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Mack Brown on QB Drake Maye's competitive nature: 'He had to fight to get a chicken leg at the table'

The youngest of four boys, Drake Maye is used to battling for everything.

Coming from an athletically inclined family overshadowed the University of North Carolina product's upbringing, his father, Mark, was an All-American high school quarterback and played college ball at UNC. His mother, Amiee, was an All-State basketball player. His oldest brother, Luke, was a Tar Heel basketball forward, earning a national title. Cole won a national championship in baseball at Florida. Beau dealt with knee injuries but still walked onto the UNC basketball team.

Growing up in such a family frames Maye's personality and competitive nature.

North Carolina head coach Mack Brown recently told "The Jim Rome Show" that Maye's background will help him at the next level.

"If his mom and dad would let me, I'd adopt him," Brown said. "He is a great person. He's competitive. He's grown up in an athletic family. His mom was a college athlete. His dad was the leading passer in the ACC. He's got two brothers that won national championships -- one in baseball at Florida, one at basketball here. He's got another brother that was on our basketball team. He's the youngest of four, so he's been beaten up. He had to fight to get a chicken leg at the table. He's so competitive in everything he does. He's smart. He's got pride. He is so passionate about football that he does everything right in his life to make sure that he is going to play the best he can play."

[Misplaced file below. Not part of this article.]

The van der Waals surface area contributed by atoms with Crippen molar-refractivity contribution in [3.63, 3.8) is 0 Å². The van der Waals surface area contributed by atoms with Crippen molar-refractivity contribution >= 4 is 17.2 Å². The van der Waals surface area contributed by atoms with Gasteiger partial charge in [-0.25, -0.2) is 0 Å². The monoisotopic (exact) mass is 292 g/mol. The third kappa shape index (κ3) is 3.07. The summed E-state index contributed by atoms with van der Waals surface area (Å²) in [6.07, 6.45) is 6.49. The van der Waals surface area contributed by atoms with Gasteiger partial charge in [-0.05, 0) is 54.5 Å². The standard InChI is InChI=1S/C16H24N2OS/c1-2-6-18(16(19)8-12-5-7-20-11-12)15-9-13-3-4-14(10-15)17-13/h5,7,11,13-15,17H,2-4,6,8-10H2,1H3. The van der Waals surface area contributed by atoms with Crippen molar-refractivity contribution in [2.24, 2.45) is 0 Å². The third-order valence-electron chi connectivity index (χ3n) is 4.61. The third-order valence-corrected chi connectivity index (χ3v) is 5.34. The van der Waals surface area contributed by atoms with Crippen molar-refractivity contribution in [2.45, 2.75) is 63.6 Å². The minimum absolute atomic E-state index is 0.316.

A college coach stumping for his former player is nothing new, but given the situation it remains informative in how we (and teams) view Maye entering the NFL. The film is the film -- it will be picked apart for positives and negatives. Maye has both sky-high potential and some questionable attributes entering the NFL. But it's intangibles like the ones Brown verbalized that the team that selects Maye will lean on. NFL clubs overturn every stone in the pre-draft process, particularly for first-round quarterbacks.

Brown admitted that Maye is only starting two seasons and 26 games could be a negative entering his pro career (for comparison, Jayden Daniels stated 55 games in college).

"If there's a negative for him, he's played two years," Brown said. "Most of these guys have played five and six years because of COVID. He's only had two. So, what I see in that is that he's accomplished national player of the year in only two years. What he's got is the upside is unbelievable because he can improve so much -- every year. And I don't think there's any question. You got to get with the right team. You got to have the right coaches, but he's a guy that can win a Super Bowl at quarterback."

The discussion entering draft week will revolve around where and in what order the quarterbacks will land after Caleb Williams. Maye, Daniels, J.J. McCarthy, Michael Penix Jr. and Bo Nix are all options to go in the first round. With each boasting different talents, NFL teams must separate the intangibles that could make each a leader and potential star.

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